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THE RATHDRUM TRIBUNE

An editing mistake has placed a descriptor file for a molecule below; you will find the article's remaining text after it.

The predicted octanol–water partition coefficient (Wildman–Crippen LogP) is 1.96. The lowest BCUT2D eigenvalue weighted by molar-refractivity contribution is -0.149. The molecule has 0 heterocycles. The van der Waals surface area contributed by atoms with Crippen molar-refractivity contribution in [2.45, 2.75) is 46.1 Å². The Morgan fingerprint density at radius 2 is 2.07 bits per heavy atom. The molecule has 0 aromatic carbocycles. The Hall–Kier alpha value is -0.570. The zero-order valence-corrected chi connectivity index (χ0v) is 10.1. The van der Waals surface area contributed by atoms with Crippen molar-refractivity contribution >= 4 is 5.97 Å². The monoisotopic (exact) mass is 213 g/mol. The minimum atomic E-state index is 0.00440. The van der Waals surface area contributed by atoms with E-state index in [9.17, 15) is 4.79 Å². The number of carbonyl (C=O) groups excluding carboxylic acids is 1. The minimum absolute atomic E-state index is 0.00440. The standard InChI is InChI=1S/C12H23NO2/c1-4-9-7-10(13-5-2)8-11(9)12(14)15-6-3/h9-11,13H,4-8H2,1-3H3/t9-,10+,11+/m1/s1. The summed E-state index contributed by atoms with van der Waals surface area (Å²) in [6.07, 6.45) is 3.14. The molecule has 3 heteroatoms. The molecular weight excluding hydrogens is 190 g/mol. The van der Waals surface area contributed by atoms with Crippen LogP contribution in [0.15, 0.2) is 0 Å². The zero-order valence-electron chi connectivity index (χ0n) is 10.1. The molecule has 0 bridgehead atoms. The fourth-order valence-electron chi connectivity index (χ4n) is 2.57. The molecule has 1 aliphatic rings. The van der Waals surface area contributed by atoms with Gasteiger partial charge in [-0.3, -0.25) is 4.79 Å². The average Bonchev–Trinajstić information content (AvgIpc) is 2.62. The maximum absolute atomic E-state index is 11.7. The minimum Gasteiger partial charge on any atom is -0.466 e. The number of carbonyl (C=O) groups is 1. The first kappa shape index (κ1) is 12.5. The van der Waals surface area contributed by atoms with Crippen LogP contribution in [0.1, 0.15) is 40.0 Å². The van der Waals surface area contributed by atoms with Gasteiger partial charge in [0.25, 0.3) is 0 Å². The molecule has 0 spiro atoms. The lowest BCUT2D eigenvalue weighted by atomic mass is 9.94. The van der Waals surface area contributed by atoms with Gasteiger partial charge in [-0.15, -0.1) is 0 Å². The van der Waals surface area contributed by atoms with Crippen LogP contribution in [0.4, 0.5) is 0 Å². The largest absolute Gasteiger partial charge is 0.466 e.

Vi VOL. XXVI, NO. 1 r RATHDRUM, KOOTENAI COUNT?, IDAHO, FRIDAY, JUNE 4, LB 20 11.50 PER YEAR teach how to farm io this state, In the stale seed teach how to farm Twenty Idaho Schools Rave Vocational Agriculture. C. B. Wilson, state supervisor of agriculture, has just vocational completed a tour of inspection of the siate schools in Idaho that are oh ing vocational agriculture under tea the Smith-Hughes act. There are 20 h schools and they are carrying supervised proj -ct work aiong with the regular high school courses, says the Boise Statesman. The projects are of various sorts. Some of the schools are specializing in improved grain raising, while others are going In for better sugar beets, corn and other vegetables. Not a few are raising purebred livestock. Mr. Wilson reported a number of boys are keeping a production record of dairy cows and are undertaking to put the production on a basis of county cow testing association work. "A difficulty is experienced, how ever," said Mr. Wilson, "in getting pruperly trained teachers as It is practically a new work and it is common knowledge that there is a shortage of teachers. Plans are new being made to have a summer cooference for all vocational teachers over the state for the purpose of stimulating interest and discussing plans for next year's work. This conference will take place after the summer school has closed and will te held in Moscow from July 19 to 23. rue u I Idaho State News Items. Blackfoot has voted $240,000 pav ing bonds,r — An $8,000,000 news print paper mill Is to be erected at Idaho Falls. Nampa vot»d a $75.000 bond Issue last Saturday for school building purposes. Salt Lake financiers have closed a deal to take over a string of lumber yards throughout Idaho owned by the Independent Lumber and Hardware company. H- F. Schedler, leaner of the Bonner project potato county farm bureau, recently put on demonstra tions on selection and treatment of seed potatoes in 11 different com mu ilies. 0 - Arrangements have been made by the Fremont county farm bureau with the Oregon Short Liu\ whereby 30 m les of the railroad right of way will he poisoned for ground Under bureau and the squirrels, the direction of the farm of n If county agent. Dr. E K Fry, of Bonners Ferry, »as appointed Friday by Governor Divis tu serve on a commission look ing after the tuberculosis problem Fioycl G Wendle or Sandpoint, who resigned, had the short term i n th" 0, lginal commission. Thirty- two head of purebred I T «in cattle bought at, Ellenshurg, Va?b , tor $7640, were sold to larmers 0t Meridian for $9940, under auspices of the Boise Valley Holstein Friesian * s " cia, ion, which reported a profit of 1 I per cent after all expenses were P.ld The bodies of F. G Jennings : lfe v ' ere founduiying 0D the s t, a t e t'Khway between E'ncruft. Indications they were Dcntity the, 1 r ' ,,K *0 discover, f volver and Pocatello and were that murdered by robbers whose officials are now endeav A 38 caliber was found a hundred feet U'Vay. Seed i Dhllsb nspections in 225 dealers' es j lu ents in 58 towns aod cities' j, Idaho counties last month are ^ported b v Suta Seed Commissioner E Ah eeha " an<1 hls assistant, C. a'f if |S0D Some 8C0:) P° unds of îd as I an ^ C ovör see( I were condemn ^ being unfit for seediog purposes ; a m io this state, laboratory at Bolse,240 In the stale seed Purity analys es were made for farmers and dealers. Frogs are rip», Statesman. says the Otto M Jones, fish and Boise game commissioner of spending his Idaho, is hunting là Wednesday evenings bullfrogs. Cau-iht night. Big ones too, as much as three quarters of These frogs, which of some weighing a pound. are caught In the sloughs of I he Boise river, are being shipped to Clarks Fork, Giengary and Salmon city for propagatl Mr. Jones never euch them; simply takes fla?hlight and when 20 on purposes, uses a net or pole to a pocket Mr Bullfrog sings flashes the light in h s face reaches out and grabs him. and Fur the purpose of threshing the problems that have arisen during the past year and to out talk over the Ethel probable difficulties fur 1921 E Redfleld, state superintendent public instruction, oi hLS edvd conference of all county superinten dents of the state to meet at Pocatello This meeting will convene June 28 and will continue five days, which the entire body will attend the National Education a after association's meeting to be held at Salt Lake, July 4 to 10. HERONS CLING TO OLD HOMES Their Dwellings In Rotterdam Invaded, They Take Refuge In City's Zoological Gardens. The gray herons of Rotterdam, fa miliars of the city for centuries, have gradually, according to a correspond ent of the Times of Ijotulon, been pushed out of their old territories to make way for the growth of the port. The waters had been gathered Into eunals, the spaces began to dry, and little by little new streets built piles invaded the heron ground. Her ons, unlike storks, do not take to the dwellings of men, but they cling desperately to their nesting places, the eitus and the willows of the boule vards. Finally ousted, they preserved I but one refuge and that the Zoological gardens, which In 1857 was establish ed on one of the reclaimed areas. Some of the herons were put In an aviary and some of the wild ones, watching the proceeding, set up house In the elms close by. And so It came about that Rotterdam Zoological gar dens can proudly lay claim to a nat ural heronry in their gardens. Rut since 1857 Rotterdam has grown, and the parent birds have now four miles to fly to reach the waters for food for their nestlings. They cover the distance by day and night over the tramways, railways, and the noise and smoke of a city, the return to the uest marked by the usual outburst of welcoming crics from the voracious young. on Shooting Into Space. The question of whether it would ever be possible to shoot a projectile Into space, that Is to say entirely off the earth, has long been the subject of discussion. In a detailed scientific paper on the German long-ranged gun which bombarded Paris last spring, Major J. Maitiand-Addlson, writing in the Journal of the Roynl Artillery, says the requisite velocity of such a gun Is not so very much higher than what lias already been achieved ; viz., n muzzle velocity of a mile per second. When we are able to increase this to five miles per second, the projectile, If fired at a suitable angle, will travel around the earth as a grazing satellite, completing its orbit between 17 and 18 times daily. With a velocity of about miles a second, it will move off S. as seven lntr space, never to return. Forest Crops Pay Well. The Swiss, among other European peoples, solved the problem of a con tinuous supply of lumber years ago. Zurich, in Switzerland, has a 2,800 f< rest, regularly communal acre renewed by scientific ithnds. which yields the commun! y i r about $7 an forestration acre fnain iy for firewood. not only safeguards agricultural lam's against damage from the elements, aD( j benefits the climate, hut ft ; so ; a ff or( j 8 a direct, wellpayiog business. 1 m some $ 20,000 a'ear, The annual "crop" of trees go.s Thus forestry TO BAR SPECULATORS Columbia Basin Project M;.y Not Open For Years. is '•To prevent speculation in lands of the Columbia basiri project, Washing ton, and to permit actual settlers to acquire farms at present prices when water Is available, will be the policy of the Columbia Basin Survey com mission," declared to Marvin Chase, chairman of the commission and state hydraulic engineer, following mission meeting in Spokaoe. "Through coopération of rnent, state and railroad officials, will be posslb'e a com govern it absolutely to fix prices on sufficient areas within the Columbia basin to : prevent specula prospective tlon to the detriment of settlers," he said. The Columbia Basin Sutvey mission has made a study of land values In all parts of the according to Mr. Chase, and has de termined that arid lands for sheep grazing purposes are worth now from acre^ ïSnds producing small wheat crops in years of than average rain fall, $10 to $15 acre; and improved lands, $20 to $35 a ci m project, $3 to $5 an more ao an acre. "These who contemplate purchase of land within the Columbia basi with the expectation of irrigation in the near future should he advised that it may be some years before active work could he undertaken,even if conditions prove favorable," said Mr. Chase. D j "Any enhancement of land prices now and before water becomes availa ble will mean postponement of the time when the project luaj be built." a FROM OVER THE COUNTY POST FALLS Geo. Thomas is building a garage 60x120. The electric railway changed time last Sunday. A deer was seen standing in a street north of the appleway one morning last week hut vanished into the brush when it heard voices. R C. Wellwood, a farmer of Post Falls for 33 years, died May 25, on of of few age 61. Wm. Davis is section foreman on the electric line, succeeding A. R. Miller who died of injuries received when his handcar collided with a freight train. SPIRIT LAKE Newly elected directors of the Pan handle Lumber company are: Henry S. Mosser of Allentown, Pa ; John S. Hall, Williamsport,Pa ; K. M. Young, Allentown, Pa ; Goeur d'Alene; Spirit Lake. Mr. Mosser is president. Frank Moran succeeds H. L. Cleland as secretary. Five tm dem houses are to be built by the Panhandle Lumber company, facing the park. Mrs. Matilda Lapp entertained several Spirit Lake friends at her Twin Lakes summer home Miss Helen Dupertius of Sumner, Wash , will teach French in the high school next year. F. A. Blackwell uf John Dimeliog of of in t0 I HARRISON The city expenditures for the last fiscal year were $5544. The total receipts were $6667. M. H. Yager has erected swings at his home and invites the public to them provided no rough Washington, D. C., where he was working io the interest of Coeur d' Alene and St. Joe valley settlers to 1 secure a settlement for damages to enjoy language or conduct iä indulged in. Capt. J N. Nye has returned from their lands by overflow caused by the Washington W T ater Power dam at Post Falls. company'? R. W. Daven P°rt t U. S. hydraulic engineer, Is in vestlgatlng the overflow lands. CŒUR D'ALENE Captain Jeter, of the state of highways, brought three trucks over the Blue mouotain trail in Oregon for maintenance work in the local district. H. F. Samuels spoke at a nonparti 8 in league meeting night. Mrs Day Reynolds and children are guests of her parents, Mr. and Mrs. D. E Dan by, next week for their future h-ine at Tnompson Falls, Mont., where M . Reynolds is agent for the Northern Pacific. The federal grand Jury found D. P. Murphy, deputy state constable, charging him with the manufacture of liq was placed under arrest and released upon $500 hail. Last Friday afternoon Mrs F. A. f/lack well entertained motor trip to Hayden Lake,Rathdrum and surrounding country, slopping at Rathdrum for ladles voted it Press. Henry Tuft, reported th ef had purloined the radiator of his Ford car during the night. The car was parked near Mr. Tuft's resi dence. A wild deer broke its neck when t ran against a wire fence b ick of W. B. McFarland's residence, was used to reduce, temporarily, tin high cost of living. bureau a coDVoy of last Saturday They will leave a t-ue bill against nor. He a party on a refreshments. The "perfect day".— a that a sneak j The meat Johri LedfcrJ, who, on Monday, April 26, was surprised by Sheriff T. L. Quarles and a force of deputies, while he was at work distilling intox icating liquor on his homestead at the head of Cougar Gulch, emerged from the maze of complaints lodged against him as a result, with a sentence ot three months in the county jail, and a floe of $100 and costs, when he plead guilty to the charge of manu facturing Intoxicating liquor before Judge John M. Flynn, In the district court last Friday. Freed of Booze Charge. Coeur d'Alene, Idaho.—Whether Dave P. Murphy was present at the illicit still conducted by John Lcdlord on bis ranch in Cougar gulch on the morning of April 26 for the purpose of assisting in manufacturing intoxt ca'ing liquor or was there in the discharge of his duties as a member of the state constabulary was left in the hands of a federal court jury at 3 o'clock Tuesday afternoon. The Jury returned a verdict of not guilty 00 the charge of manufacturing liquor. The facts elicited at the trial Tuesday were that shortly before 12 o'clock on the morning of April 26 Sheriff T. L Quarles, Deputy Sheriffs Ben Skogstad, C A. Berry and C h is. Burroughs surprised the still at the head of Cougar gulcb, and found Ledford and Murphy at the still. The latter immediately told the sheriff's force that be bad arrested Ledford a few moments previously. of More Auto Licenses. Boise, Idaho.—The report of the automobile license fees for the period ending April 30 has passed the record of fees collected for the entire year of 1919, according to the bureau of licenses DuriDg 1919 42,220 auto licenses were issued, »bile to date this year 43.150 have made applica tion. During last year $729,702 was taken in for the number of licenses Issued, and $685,733 has been taken in by the department this year up to April 30. Although more licenses have been issued, the amount uf money is less I HAD LARGE CROWD Memorial Day Fittingly Ob served Id Rathdrum. . H of Memorial exercises in Rathdrum last Sunday were carried planned. The parade to the cerné* tery to decorate the graves was'tEe feature of the morning observance, and the program at the hall out as was the event of chief importance io the afternoon. The parade was led by mobile containing Genera) Lawton Post No. 29 , G. A. R. Ex service mec assembled ty bugle call at the hall at 9 o'clock and, with Commander W. H. Ldelblute of Clarence Sylvester post No. 70 , American Legion, at their head, marched in column cf twos to the cemetery, followed by citizens on foot and in autos. Olive drab uniforms predominated, and the navy was represented by a few sailors in blue. The column made an impressive appearance and it was the first time since old national guard days that so many Rathdrum men in uniform had turned out in a body. The G. A. R. and W. R. C. ceremonies were held as on former like occasions. an ante - members of a A large crowd enjoyed the aftef noon program, at Fraternal hall, a considerable number being present from out of town. The chief features of the program were the two numbers entitled and Fleur de lis," and of No Man's Land Goldenrod The Rose In the one a group of young girls clad in paper dresses of goldenrod repre sented America and another group in the color of the fleur de lis represented France. In "The Rose of No Man's Land,''a tribute to the Red Cross nurse, young girls appeared successively on the stage,each speaking an appropriate verse, and representing and carry ing the flags of eight countries whose peoples were arrayed on the side of the allies in the recent war. In the final scene the two groups merged. With exception of a few quotations, the words for both numbers and the general arrange ment were by Miss Mertie Tucker, who has received numerous com < < a »I pliments on the success and beauty of the program. Two selections by the juvenile band were well received. Prof. W. E. Chandler pronounced the invo cation, and Mrs. Noel Taylor de livered the address of welcome. Other numbers were: "Our national flower" by Sarah Wcnz; Logan's general order, read by Colonel W.H. Edelblute; Lincoln's Gettysburg address, Miles F. Egbers; vocal solo, N. H. Taylor; vocal duet, Doris Aldrich and Gina Monaco; "The Little Bronze Button They Wear",Pearl Aldrich; saxophone solo, Hobart Anstinc; "America", by the audience. Mrs. W. J. Tucker announced the numbers on the program. Sarah Wenz was pianist. The director of the war rlak insur ance announces that applications for the conversion of war risk insurance into the permanent government life I insurance aggregate 133,242 or more than $400,000,000.